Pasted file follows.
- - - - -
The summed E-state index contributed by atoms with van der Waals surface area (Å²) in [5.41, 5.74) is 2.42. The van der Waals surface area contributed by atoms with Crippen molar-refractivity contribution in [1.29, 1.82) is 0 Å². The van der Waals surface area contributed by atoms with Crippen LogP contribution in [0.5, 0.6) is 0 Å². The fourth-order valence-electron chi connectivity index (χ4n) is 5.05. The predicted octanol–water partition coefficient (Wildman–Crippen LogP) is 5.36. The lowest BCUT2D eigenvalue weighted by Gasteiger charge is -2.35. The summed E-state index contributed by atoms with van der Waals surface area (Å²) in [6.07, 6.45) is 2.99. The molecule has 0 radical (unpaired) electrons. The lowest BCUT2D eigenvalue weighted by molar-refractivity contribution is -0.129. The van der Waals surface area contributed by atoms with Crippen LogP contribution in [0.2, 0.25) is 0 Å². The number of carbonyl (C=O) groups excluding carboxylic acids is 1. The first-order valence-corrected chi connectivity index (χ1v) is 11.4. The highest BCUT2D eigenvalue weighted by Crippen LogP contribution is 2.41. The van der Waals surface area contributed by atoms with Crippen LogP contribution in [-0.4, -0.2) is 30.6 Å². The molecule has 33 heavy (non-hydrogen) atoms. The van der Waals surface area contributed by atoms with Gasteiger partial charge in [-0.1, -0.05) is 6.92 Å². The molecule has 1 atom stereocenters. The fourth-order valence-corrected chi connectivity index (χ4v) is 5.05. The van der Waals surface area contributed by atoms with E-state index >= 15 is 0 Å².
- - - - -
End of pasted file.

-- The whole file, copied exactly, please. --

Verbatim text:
The summed E-state index contributed by atoms with van der Waals surface area (Å²) in [5.41, 5.74) is 2.42. The van der Waals surface area contributed by atoms with Crippen molar-refractivity contribution in [1.29, 1.82) is 0 Å². The van der Waals surface area contributed by atoms with Crippen LogP contribution in [0.5, 0.6) is 0 Å². The fourth-order valence-electron chi connectivity index (χ4n) is 5.05. The predicted octanol–water partition coefficient (Wildman–Crippen LogP) is 5.36. The lowest BCUT2D eigenvalue weighted by Gasteiger charge is -2.35. The summed E-state index contributed by atoms with van der Waals surface area (Å²) in [6.07, 6.45) is 2.99. The molecule has 0 radical (unpaired) electrons. The lowest BCUT2D eigenvalue weighted by molar-refractivity contribution is -0.129. The van der Waals surface area contributed by atoms with Crippen LogP contribution in [0.2, 0.25) is 0 Å². The number of carbonyl (C=O) groups excluding carboxylic acids is 1. The first-order valence-corrected chi connectivity index (χ1v) is 11.4. The highest BCUT2D eigenvalue weighted by Crippen LogP contribution is 2.41. The van der Waals surface area contributed by atoms with Crippen LogP contribution in [-0.4, -0.2) is 30.6 Å². The molecule has 33 heavy (non-hydrogen) atoms. The van der Waals surface area contributed by atoms with Gasteiger partial charge in [-0.1, -0.05) is 6.92 Å². The molecule has 1 atom stereocenters. The fourth-order valence-corrected chi connectivity index (χ4v) is 5.05. The van der Waals surface area contributed by atoms with E-state index >= 15 is 0 Å².